From the shed of shops, near the water’s edge, we wandered aimlessly into the very narrow streets of central Suva in search of a sidewalk cafe for a Coke and a beer; apparently not that kind of town, Suva Town. One man, appearing to be at least a semi-official BULA booster, suggested we might satisfy our search if we walked up the hill on the sidewalk to our left; up the hill we went. Near the top we paused at a main-drag kind of cross street; across it, I saw the second-story wooden sign: Public Bar. Uncertain, we walked into the open door of a shirt shop on the corner.

“No, I wouldn’t take your wife up there,” said the proprietor, a genial, well-past-middle age, East Indian gentleman. “Might be OK for you to go up there for a quick beer, but you wouldn’t want to stay too long.” Convinced, I tried on some tropical shirts instead. After a short conversation about the price, based on conversion rates, Yankee Dollars to Fijian (I only bore Yankee,) I bought a full-bodied maroon-ish one. “The fabric is Japanese cotton, the shirt made here. Fiji doesn’t have any ability to make fabric, but we can sew.” Down the hill we went.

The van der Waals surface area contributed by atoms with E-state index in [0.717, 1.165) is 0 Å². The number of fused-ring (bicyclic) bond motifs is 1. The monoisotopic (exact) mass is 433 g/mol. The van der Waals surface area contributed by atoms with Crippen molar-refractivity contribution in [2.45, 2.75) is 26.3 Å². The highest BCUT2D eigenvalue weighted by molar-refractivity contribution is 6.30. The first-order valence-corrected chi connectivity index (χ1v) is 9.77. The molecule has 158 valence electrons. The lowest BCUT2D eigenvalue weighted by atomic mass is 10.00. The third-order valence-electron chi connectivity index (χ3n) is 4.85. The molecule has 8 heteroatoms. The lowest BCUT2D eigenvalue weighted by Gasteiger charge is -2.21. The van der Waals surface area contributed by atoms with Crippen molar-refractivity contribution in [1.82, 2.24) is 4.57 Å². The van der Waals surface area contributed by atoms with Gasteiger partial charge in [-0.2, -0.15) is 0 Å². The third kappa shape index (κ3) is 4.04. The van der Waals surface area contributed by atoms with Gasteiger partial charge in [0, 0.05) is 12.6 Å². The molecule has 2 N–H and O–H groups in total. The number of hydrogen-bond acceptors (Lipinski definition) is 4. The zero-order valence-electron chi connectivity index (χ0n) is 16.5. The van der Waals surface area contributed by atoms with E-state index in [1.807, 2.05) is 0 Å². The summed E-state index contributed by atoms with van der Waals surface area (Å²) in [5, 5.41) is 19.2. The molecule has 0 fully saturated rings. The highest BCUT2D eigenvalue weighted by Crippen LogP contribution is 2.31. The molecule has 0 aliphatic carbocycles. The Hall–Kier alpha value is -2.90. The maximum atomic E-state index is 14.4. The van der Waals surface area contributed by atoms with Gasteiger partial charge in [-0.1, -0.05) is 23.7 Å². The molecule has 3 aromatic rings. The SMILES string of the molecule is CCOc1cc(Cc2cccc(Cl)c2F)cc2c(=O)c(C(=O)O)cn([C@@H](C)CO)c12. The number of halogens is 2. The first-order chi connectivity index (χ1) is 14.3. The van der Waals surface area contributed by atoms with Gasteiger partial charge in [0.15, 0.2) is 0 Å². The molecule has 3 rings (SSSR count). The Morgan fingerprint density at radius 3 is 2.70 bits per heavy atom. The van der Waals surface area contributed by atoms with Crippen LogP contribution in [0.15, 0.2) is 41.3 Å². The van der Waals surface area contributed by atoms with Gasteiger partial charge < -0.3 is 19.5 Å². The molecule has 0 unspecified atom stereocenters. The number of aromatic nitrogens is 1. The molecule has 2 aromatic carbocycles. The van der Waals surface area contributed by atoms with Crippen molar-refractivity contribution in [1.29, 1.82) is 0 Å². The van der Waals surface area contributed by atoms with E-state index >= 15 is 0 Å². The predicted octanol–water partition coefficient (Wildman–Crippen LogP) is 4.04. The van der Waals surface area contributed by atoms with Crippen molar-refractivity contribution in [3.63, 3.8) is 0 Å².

Memory fades. However, someone in the street I asked about a beer and a Coke availability suggested the food court on the second floor of the shopping mall anchored by Proud’s Department Store; excellent tip. As we got off the escalator, Restaurant 88 was a large, inviting joint to the right. Ana, our diminutive Fijian (as opposed to E. Indian) waitress placed us at a large, circular table in the window corner of the room. After three hours walking the crowded and narrow streets of urban Fiji in the tropical heat and humidity, the air conditioned, spaciousness of Restaurant 88 was a great relief.

Fiji Gold Beer is excellent. Next time you are in Suva… A Coke is a Coke. With our thirst partially quenched, we ordered Crispy Squid from the menu. My first bite was a large piece of onion; it was so piquant/hot I went into a coughing jag. The onions must have been marinated for hours in a red pepper concoction. I survived.